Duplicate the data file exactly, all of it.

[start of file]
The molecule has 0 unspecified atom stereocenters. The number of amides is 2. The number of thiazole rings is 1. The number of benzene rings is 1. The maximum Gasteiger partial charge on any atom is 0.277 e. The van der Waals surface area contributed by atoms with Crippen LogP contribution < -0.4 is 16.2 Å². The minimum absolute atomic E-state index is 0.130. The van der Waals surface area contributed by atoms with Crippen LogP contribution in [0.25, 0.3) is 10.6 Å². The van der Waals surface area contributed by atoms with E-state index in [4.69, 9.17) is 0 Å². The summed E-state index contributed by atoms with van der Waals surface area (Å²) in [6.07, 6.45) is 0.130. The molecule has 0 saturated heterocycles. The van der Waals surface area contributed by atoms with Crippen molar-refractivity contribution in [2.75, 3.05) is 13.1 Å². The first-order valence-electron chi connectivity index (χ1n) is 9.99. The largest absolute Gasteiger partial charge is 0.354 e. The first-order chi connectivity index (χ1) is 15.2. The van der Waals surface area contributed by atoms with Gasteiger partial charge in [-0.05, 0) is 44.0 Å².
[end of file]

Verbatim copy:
The molecule has 0 unspecified atom stereocenters. The number of amides is 2. The number of thiazole rings is 1. The number of benzene rings is 1. The maximum Gasteiger partial charge on any atom is 0.277 e. The van der Waals surface area contributed by atoms with Crippen LogP contribution < -0.4 is 16.2 Å². The minimum absolute atomic E-state index is 0.130. The van der Waals surface area contributed by atoms with Crippen LogP contribution in [0.25, 0.3) is 10.6 Å². The van der Waals surface area contributed by atoms with E-state index in [4.69, 9.17) is 0 Å². The summed E-state index contributed by atoms with van der Waals surface area (Å²) in [6.07, 6.45) is 0.130. The molecule has 0 saturated heterocycles. The van der Waals surface area contributed by atoms with Crippen molar-refractivity contribution in [2.75, 3.05) is 13.1 Å². The first-order valence-electron chi connectivity index (χ1n) is 9.99. The largest absolute Gasteiger partial charge is 0.354 e. The first-order chi connectivity index (χ1) is 15.2. The van der Waals surface area contributed by atoms with Gasteiger partial charge in [-0.05, 0) is 44.0 Å².